Threat Seen From Antibacterial Soap Chemicals
Published on Wednesday, May 10, 2006 by the Los Angeles Times
by Marla Cone
The compounds end up in sewage sludge that is spread on farm fields across the country.
Tons of chemicals in antibacterial soaps used in the bathrooms and kitchens of virtually every home are being released into the environment, yet no government agency is monitoring or regulating them in water supplies or food.
About 75% of a potent bacteria-killing chemical that people flush down their drains survives treatment at sewage plants, and most of that ends up in sludge spread on farm fields, according to Johns Hopkins University research. Every year, it says, an estimated 200 tons of two compounds — triclocarban and triclosan — are applied to agricultural lands nationwide.
The findings, in a study published last week in Environmental Science & Technology, add to the growing concerns of many scientists that the Environmental Protection Agency needs to address thousands of pharmaceuticals and consumer product chemicals that wind up in the environment when they are flushed into sewers.
From dishwashing soaps to cutting boards, about 1,500 new antibacterial consumer products containing the two chemicals have been introduced into the marketplace since 2000. Some experts worry that widespread use of such products may be helping turn some dangerous germs into "superbugs" resistant to antibiotics.
Triclocarban, an ingredient of antibacterial bar soaps and toothpaste, is "potentially problematic" because it breaks down slowly, which means it is accumulating in soil and perhaps water, said Rolf Halden, an assistant professor at Johns Hopkins' Department of Environmental Health Sciences, who led the study.
"What we are finding is this chemical is building up in the environment," Halden said. "This is an example of an emerging contaminant. It has been in the environment for almost five decades, and we manufacture large volumes of it, but we don't know what happens to it."
The scientists calculated that a large, modern East Coast sewage treatment plant spreads sludge containing more than 1 ton of triclocarban onto farm fields every year. The plant was not identified by the researchers, but data in the study indicated that it was in Baltimore.
Southern California's sludge has not been analyzed for antibacterial chemicals. But households in the Los Angeles region are likely to be a major source, because sewage plants in the area produce hundreds of thousands of tons of sludge every year.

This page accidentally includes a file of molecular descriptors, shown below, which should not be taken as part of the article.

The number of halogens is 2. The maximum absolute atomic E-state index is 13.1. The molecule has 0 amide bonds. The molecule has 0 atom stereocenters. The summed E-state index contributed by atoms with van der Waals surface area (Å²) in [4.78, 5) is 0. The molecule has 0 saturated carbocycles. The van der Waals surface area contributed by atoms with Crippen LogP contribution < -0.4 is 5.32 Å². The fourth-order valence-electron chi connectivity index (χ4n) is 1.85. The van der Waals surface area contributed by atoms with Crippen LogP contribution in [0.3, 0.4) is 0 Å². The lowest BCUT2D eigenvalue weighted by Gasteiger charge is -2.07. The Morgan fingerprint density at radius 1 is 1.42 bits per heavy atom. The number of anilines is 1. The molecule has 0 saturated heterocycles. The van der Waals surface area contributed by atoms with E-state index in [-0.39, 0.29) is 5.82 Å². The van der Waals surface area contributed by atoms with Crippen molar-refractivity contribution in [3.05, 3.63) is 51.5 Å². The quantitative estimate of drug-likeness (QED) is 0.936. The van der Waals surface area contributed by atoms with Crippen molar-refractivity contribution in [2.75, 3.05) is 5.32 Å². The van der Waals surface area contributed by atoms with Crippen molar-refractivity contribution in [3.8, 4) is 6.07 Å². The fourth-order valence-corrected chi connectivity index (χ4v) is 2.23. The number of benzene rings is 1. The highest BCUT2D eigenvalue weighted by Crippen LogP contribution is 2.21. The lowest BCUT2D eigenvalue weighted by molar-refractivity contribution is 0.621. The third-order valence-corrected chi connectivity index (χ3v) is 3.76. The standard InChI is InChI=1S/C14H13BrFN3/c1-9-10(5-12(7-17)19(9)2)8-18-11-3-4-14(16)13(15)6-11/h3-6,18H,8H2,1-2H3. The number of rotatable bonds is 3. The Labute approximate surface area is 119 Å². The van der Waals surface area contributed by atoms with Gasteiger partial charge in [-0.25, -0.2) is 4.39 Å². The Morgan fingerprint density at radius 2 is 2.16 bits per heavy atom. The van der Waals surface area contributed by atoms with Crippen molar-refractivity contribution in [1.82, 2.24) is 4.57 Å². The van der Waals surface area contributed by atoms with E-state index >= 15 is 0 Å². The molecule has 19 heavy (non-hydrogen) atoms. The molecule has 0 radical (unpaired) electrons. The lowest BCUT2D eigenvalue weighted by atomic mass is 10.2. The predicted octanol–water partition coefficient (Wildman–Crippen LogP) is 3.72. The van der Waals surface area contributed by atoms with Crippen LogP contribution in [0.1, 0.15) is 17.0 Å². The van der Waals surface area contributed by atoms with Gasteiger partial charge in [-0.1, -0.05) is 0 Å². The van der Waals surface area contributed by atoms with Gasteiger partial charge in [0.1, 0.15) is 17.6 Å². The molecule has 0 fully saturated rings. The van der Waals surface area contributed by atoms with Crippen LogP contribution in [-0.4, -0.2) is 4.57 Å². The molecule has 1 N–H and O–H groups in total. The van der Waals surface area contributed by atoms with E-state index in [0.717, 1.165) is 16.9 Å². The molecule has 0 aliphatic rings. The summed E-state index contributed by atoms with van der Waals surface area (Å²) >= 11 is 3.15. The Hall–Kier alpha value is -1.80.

Sludge is the solid waste that is left when sewage is processed in treatment plants. Billions of pounds are produced annually in the United States — 47 pounds per person — and two-thirds is hauled to agricultural fields for disposal. Federal regulations limit metals and pathogens in sludge, but not other chemicals.
Triclocarban is used in bar soaps, deodorants, toothpaste, kitchen supplies such as cutting boards and countertops, and baby toys. Triclosan, which is more abundant because it is used in liquid soaps, has been detected in human breast milk and fish in streams in Europe.
Toxicological tests have shown that the chemicals seem safe for human exposure, even in the high doses applied to skin. However, in water, triclosan can react with chlorine and turn into chloroform and dioxins linked to cancer. The chemicals also might kill microbes beneficial to ecosystems or promote new pathogens that resist antibiotics.
Allison E. Aiello, an assistant professor of epidemiology at the University of Michigan's School of Public Health who has studied antibacterial soaps, calls the new report an important finding that "suggests these types of chemicals are persistent and prevalent in the environment."
"From these findings, it seems likely that microorganisms in the environment are often exposed to these chemicals at various concentrations," Aiello said. The next step, she said, is to assess whether these microbes show reduced resistance to antibiotics.
Previous research by Halden suggested that triclocarban was among the top 10 contaminants in waterways, while triclosan was among the most prevalent in a national analysis of streams by the U.S. Geological Survey.